This was the first motorized pump in the entire New England area. Many were aghast at the recklessness of the small town. The Boston Herald headlined its account of the meeting: "Hull Drunk with Money." However from the 1913 report: "Within the last four years the department has purchased three automobiles engines and today stands first in fire-fighting ability with any of the towns in the State. It can be readily seen that the engines are a success, both in responding to calls after receiving them and in handling fires."

But the day of the horse was not dead, for from the 1920 Report: "During the severe snow storms last winter, it was necessary to use horses and pungs when responding to alarms, and we wish to take this
opportunity to thank John Smith, Bradford Weston, and John R. Wheeler for the use of their horses and pungs at these times. Only for the use of John Smith's horses and pung on the Feb. 6th fire we would have lost several houses. We also feel that something should be said of the splended efforts the firemen made to get to that fire, many of them being obliged to wade through deep snow from Waveland, Whitehead and Surfside. The Waveland companies were obliged to dig their horses out of the snow drifts many times." The fire in question was Box 65, at Gun Rock, which was quite a walk through heavy snow.

In 1918 following a particularly heated town election, the Board of Engineers and the department resigned and a new Board was formed with Henry J. Stevens as Chief. Under Chief Stevens the department continued to acquire the finest fire fighting and lifesaving equipment available. Along with their other duties the men of the department became so skilled in use of inhalators and resuscitators that when the United States Coast Guard purchased their first piece of such equipment it was assigned to the Point Allerton Lifeboat Station, so that the men learning to use it could utilize the talents of the Hull Fire Department.

In the years following the First World War, conditions in the Town were reaching a dangerous climax. Particularly in the South End of town, buildings had been erected closely, buildings designed under inadequate building codes or no codes at all. In several instances fires had spread quickly, damaging four and five houses at a time, despite the efforts of the firemen. But the worst fire in the history of the town came on March 28,1923 when the Park Fire spread a path of destruction form Paragon Park to the top of Atlantic Hill before it was checked.

Another famous fire was the Steamboat fire of November 28, 1929, when the entire fleet of the Nantasket Beach Steam Ship Company, wintering at Nantasket Pier, was swept by flames and, with the exception of the steamer Mayflower, was completely destroyed.

The large resort hotels have also presented a major problem to  the Fire Department and provided several fires most notable of which was the Atlantic House Fire of January 7, 1924.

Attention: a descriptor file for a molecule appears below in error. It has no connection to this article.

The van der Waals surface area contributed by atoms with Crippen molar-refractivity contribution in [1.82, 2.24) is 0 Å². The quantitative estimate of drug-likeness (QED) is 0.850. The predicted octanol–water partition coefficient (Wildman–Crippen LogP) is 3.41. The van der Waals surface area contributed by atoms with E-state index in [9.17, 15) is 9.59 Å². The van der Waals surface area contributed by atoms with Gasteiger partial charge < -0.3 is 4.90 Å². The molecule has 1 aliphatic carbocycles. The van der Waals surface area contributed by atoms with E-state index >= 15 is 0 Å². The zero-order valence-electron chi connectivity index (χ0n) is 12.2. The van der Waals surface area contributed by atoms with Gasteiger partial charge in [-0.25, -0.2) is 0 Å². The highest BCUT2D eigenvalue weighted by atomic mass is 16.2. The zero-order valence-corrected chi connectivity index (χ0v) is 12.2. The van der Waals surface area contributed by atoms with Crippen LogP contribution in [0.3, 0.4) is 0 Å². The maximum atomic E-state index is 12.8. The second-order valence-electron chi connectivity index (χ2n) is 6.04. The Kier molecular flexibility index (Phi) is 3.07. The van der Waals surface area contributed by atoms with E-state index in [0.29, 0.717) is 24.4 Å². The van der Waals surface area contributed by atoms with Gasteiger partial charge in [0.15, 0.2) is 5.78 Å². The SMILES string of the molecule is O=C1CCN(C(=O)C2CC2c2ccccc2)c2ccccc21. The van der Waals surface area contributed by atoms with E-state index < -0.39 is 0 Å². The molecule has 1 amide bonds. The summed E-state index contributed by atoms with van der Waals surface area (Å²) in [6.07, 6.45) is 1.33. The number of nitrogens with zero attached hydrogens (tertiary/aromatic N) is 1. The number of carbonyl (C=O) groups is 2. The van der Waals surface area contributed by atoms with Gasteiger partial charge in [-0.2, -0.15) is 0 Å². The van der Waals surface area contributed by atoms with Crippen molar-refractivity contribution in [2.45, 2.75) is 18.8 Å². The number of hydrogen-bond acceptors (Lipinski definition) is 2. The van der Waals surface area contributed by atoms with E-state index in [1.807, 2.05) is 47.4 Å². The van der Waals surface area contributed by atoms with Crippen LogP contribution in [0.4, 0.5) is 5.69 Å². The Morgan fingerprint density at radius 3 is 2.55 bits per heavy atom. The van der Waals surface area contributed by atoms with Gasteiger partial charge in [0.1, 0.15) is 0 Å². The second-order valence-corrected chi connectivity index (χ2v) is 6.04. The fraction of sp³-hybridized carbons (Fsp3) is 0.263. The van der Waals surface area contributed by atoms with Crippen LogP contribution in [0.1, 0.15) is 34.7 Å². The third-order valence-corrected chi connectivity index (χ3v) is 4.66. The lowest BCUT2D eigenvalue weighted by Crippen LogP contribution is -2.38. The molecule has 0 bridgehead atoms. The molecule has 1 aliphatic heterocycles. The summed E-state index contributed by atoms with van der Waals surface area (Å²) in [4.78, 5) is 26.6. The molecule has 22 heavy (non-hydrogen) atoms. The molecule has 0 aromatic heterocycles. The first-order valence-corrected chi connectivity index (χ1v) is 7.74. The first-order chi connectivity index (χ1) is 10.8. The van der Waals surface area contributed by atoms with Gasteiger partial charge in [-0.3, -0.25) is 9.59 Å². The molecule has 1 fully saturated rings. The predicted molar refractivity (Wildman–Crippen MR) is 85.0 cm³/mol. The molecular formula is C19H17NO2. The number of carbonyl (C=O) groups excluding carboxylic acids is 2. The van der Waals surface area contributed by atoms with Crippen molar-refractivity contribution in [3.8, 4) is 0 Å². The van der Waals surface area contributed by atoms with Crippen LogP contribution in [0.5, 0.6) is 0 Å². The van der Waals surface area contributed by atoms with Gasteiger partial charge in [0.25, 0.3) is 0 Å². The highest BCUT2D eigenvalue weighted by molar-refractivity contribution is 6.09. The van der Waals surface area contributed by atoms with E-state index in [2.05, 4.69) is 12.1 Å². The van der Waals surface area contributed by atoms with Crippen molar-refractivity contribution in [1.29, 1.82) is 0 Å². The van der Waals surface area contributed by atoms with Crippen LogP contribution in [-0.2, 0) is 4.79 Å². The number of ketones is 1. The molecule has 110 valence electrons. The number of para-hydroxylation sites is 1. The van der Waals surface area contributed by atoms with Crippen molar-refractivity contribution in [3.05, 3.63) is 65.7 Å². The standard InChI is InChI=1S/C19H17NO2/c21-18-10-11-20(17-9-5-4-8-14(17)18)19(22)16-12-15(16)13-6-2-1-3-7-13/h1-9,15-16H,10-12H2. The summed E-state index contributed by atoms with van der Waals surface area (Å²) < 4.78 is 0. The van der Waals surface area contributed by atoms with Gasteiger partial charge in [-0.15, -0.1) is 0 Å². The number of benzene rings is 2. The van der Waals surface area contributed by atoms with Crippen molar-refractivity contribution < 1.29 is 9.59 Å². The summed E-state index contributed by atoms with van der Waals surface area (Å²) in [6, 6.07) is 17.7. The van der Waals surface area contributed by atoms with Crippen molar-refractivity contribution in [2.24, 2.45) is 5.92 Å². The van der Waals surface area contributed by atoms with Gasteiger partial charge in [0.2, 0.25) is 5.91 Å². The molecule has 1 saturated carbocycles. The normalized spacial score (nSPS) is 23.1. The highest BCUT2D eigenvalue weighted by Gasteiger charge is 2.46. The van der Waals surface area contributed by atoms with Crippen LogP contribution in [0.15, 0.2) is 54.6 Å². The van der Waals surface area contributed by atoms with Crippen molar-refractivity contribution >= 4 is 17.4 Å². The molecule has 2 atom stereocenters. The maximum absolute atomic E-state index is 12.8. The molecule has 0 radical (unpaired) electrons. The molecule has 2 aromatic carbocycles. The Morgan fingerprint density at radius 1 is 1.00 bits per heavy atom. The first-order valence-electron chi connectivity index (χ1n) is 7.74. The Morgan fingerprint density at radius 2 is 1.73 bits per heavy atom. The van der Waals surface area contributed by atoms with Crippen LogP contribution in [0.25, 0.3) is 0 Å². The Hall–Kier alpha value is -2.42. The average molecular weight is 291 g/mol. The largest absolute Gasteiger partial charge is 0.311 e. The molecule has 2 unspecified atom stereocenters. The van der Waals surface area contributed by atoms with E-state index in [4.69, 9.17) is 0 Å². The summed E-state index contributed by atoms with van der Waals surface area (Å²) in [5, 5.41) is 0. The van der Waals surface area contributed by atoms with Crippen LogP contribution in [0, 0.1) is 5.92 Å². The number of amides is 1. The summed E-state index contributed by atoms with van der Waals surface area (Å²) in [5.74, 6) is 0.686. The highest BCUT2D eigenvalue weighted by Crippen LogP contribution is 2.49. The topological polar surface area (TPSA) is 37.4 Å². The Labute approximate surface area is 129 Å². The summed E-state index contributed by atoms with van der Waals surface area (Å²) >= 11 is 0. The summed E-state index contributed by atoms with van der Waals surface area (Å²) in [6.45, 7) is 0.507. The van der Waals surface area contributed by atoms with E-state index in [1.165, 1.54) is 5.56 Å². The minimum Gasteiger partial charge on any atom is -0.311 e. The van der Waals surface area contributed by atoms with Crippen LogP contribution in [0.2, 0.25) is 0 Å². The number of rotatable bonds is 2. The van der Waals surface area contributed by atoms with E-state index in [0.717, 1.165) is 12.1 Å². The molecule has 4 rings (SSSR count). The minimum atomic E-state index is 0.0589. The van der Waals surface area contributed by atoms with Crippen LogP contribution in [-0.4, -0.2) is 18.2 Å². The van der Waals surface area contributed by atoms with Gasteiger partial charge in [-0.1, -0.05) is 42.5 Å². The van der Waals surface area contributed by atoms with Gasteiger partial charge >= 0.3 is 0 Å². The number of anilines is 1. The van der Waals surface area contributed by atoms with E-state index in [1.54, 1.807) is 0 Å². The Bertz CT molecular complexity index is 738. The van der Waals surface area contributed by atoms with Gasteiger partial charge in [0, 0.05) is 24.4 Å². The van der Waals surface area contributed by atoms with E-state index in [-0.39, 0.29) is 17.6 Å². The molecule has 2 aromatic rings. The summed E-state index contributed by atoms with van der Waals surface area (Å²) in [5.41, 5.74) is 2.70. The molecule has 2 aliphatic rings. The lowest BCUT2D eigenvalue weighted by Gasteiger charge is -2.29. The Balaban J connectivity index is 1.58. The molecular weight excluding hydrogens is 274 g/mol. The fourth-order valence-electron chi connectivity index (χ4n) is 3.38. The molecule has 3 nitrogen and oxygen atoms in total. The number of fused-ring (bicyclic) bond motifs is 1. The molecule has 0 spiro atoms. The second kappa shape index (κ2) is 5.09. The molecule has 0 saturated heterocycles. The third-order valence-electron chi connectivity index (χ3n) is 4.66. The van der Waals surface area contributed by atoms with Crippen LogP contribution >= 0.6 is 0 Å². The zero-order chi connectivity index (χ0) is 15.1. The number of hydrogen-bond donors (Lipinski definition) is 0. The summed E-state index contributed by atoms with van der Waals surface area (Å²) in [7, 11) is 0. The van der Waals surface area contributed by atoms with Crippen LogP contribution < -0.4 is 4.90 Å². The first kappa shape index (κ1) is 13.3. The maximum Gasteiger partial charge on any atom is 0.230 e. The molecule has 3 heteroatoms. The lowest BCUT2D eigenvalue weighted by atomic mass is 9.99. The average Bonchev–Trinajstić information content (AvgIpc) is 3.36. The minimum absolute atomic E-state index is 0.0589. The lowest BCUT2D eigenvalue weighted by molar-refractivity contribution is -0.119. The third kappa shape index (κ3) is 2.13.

During the years the department continued to improve its equipment and services, maintaining its position as one of the most outstanding departments in the entire region. In the annual meeting of 1939 the town adopted Civil Service for the Fire Department members, marking the last step in the transition of the modern Fire Department.

1917 - Henry J. Stevens became Chief of the Fire Department when a serious strike among personnel left the lives and property of the citizens endangered from fire and hazards.

1929 - Henry J. Stevens was appointed Commissioner of Public Safety and held this position until his death in 1938. Raymond McDonald and Ralph Place served as Engineers along with Hugh C. Ross. They held office until Henry Farrell was appointed the first permanent Chief on April 29, 1941.

Henry Farrell held office until May 8, 1946 when Adrian P. Dowd was appointed to succeed him.

Harrison Gardner was appointed the first permanent Deputy Chief on November 27, 1941.

George E. Bushey was appointed the second permanent Deputy on June 2, 1942.

Captain Robert Myers was appointed the first permanent Captain on February 6, 1957.

There can be no better way to close than with the words of Henry J. Stevens, in his report as the Commissioner of Public Safety:

        " I used to read from Tennyson, The Charge of the Light Brigade, and I used to cry, as all children do, as you and I do when we read a beautiful poem or something particularly striking whether in poetry or prose.

       " I used to form a picture of what actually happened there in the Crimean War, and the only picture my imagination allowed me was a picture of firemen, as I have seen them hurrying to a fire to save a life and property; and I used to say to myself, that is what Tennyson must have had in his mind because he wasn't in the Crimean War himself, when he spoke of them going into the jaws of death and into the mouth of hell. That is the life that the fireman leads today. He goes out in the morning. He kisses his wife and his little children and he tells them that he will be home in the evening and he will have dinner or supper with them. He little knows. Perhaps a great fire springs up and he is under command, and he goes forth and perhaps he does not return and a family is berefit of its guide, its counselor, its glory, its joy. Then, what happens? Tears in another home because man has died for man.

        " I think of the great fires that we have had here in Hull and in various other places, and I ask myself if these men, warriors in time of peace, haven't done front line duty, and if they are not entitled to the same amount of consideration from those whose property and persons they have saved as are even some members of the great World War.

        " Sometimes I ask myself whether sufficient consideration is given to these men. I ask myself whether they are securing enough of comfort for the sacrifice they make.

        " When the call comes, the fireman has nothing to say, he puts on his clothes. In a half a minute he is on the apparatus and he is off to do his best for the protection of life and property. All he has to do is obey the behest of duty, with the result that persons and property are saved and you and I feel content. I am proud to be asscoiated with these men."

Compiled by: Robert A. Hollingshead, Fire Chief
From the Notes of: Anne Kinnear,
    Chief Adrian Dowd (Ret.),
and Deputy Chief John Green (Ret.)